The Supreme Court has upheld a ruling that found asbestos used at a Kubota Corp. plant caused fatal mesothelioma in a man who lived near the plant and ordered the company to pay ¥31.9 million in damages to his relatives.
It’s the first time the Supreme Court has upheld a lower court decision recognizing corporate responsibility for asbestos-related illness in someone living near a factory.
All five judges on the court’s Third Petty Bench, led by Justice Takehiko Otani, upheld the ruling Tuesday, court officials said.
The plaintiffs were relatives of Kojiro Yamauchi, who died at age 80 after working for two decades about 200 meters from the Kubota plant in Amagasaki, Hyogo Prefecture.
He lived near his workplace.
His relatives and those of Ayako Yasui, who died at age 85 having lived about 1 km from the plant, sought damages from both Kubota and the government.
The Kobe District Court ruled in August 2012 that asbestos fibers had spread outside the plant, ordering Kubota to pay damages to Yamauchi’s family, but not Yasui’s. The decision was later upheld by the Osaka High Court, and now by the Supreme Court.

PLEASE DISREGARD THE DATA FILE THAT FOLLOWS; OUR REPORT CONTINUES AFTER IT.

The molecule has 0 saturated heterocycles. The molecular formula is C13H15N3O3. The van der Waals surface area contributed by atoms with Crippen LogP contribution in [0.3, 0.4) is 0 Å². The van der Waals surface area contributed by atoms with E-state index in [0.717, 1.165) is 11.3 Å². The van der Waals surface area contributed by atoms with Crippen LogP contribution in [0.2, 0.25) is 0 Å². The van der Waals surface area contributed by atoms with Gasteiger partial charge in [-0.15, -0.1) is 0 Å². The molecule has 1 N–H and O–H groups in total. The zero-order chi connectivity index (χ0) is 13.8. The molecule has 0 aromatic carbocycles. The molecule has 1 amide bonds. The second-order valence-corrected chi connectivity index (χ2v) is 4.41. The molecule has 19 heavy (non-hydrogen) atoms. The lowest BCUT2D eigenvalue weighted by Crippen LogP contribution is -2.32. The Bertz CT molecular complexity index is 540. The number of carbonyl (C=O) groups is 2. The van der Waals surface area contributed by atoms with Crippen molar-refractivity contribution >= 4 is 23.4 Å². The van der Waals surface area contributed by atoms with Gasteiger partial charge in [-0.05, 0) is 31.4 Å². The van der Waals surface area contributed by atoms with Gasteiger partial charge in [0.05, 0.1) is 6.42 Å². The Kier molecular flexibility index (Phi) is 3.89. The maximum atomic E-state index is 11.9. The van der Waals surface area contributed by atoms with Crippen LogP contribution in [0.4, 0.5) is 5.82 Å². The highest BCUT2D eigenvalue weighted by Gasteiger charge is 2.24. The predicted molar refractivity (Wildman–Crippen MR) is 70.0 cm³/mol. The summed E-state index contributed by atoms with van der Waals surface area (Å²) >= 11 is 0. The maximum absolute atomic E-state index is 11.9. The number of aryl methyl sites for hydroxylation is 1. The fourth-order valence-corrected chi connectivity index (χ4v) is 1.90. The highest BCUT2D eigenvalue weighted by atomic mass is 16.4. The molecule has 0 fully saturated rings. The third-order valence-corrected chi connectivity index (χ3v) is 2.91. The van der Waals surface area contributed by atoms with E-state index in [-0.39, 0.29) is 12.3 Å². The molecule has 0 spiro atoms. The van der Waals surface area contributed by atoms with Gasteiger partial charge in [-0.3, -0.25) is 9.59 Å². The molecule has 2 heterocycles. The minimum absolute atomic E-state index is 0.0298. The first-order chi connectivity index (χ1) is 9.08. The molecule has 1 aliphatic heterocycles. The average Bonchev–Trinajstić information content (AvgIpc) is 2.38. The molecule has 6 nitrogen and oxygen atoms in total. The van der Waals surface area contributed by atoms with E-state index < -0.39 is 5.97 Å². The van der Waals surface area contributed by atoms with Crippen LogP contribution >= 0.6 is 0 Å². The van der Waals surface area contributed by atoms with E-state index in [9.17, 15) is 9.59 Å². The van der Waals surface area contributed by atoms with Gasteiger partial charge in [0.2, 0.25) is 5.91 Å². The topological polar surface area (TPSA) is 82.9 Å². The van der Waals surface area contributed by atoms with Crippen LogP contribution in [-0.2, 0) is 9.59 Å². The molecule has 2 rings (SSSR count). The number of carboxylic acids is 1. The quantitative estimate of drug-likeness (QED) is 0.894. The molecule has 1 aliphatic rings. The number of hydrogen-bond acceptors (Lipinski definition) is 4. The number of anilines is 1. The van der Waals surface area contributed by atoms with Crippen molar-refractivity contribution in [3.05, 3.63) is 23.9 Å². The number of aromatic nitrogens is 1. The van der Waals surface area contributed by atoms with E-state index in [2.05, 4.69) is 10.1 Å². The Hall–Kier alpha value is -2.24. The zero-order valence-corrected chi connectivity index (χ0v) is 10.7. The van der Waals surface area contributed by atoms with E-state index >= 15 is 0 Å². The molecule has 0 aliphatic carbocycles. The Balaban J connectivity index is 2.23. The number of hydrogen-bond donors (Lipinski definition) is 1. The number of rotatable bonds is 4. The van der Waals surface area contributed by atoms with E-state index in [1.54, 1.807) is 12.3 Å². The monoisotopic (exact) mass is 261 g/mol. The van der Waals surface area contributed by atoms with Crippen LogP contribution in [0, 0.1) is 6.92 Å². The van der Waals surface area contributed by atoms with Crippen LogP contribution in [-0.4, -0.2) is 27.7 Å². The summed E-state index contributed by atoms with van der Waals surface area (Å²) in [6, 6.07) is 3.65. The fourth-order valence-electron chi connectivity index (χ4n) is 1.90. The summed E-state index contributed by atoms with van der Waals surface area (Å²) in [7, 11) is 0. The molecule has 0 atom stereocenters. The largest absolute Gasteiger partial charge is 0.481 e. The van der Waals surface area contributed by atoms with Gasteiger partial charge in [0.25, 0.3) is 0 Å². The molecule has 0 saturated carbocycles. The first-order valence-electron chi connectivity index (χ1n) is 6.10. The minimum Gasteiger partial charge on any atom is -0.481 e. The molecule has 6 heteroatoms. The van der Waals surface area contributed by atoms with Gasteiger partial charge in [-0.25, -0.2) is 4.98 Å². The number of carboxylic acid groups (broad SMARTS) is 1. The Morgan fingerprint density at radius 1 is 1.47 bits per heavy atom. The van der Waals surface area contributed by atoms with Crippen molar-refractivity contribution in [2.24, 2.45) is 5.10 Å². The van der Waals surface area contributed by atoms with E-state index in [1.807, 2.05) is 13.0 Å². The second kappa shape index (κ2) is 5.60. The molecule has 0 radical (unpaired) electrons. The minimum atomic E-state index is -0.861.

The government was not liable, the lower courts ruled, because not enough was known about the risk to nearby residents to implement regulations.
Kubota has offered compensation to residents since 2005, but it has denied there is any link between local illnesses and fibers from the plant. The plaintiffs in the Supreme Court case did not receive the compensation.
Last October, the Supreme Court ruled that the government was responsible for failing to protect workers from exposure at asbestos factories in Sennan, Osaka Prefecture.
Former construction workers from around the country have also filed lawsuits in connection with asbestos-linked illnesses.
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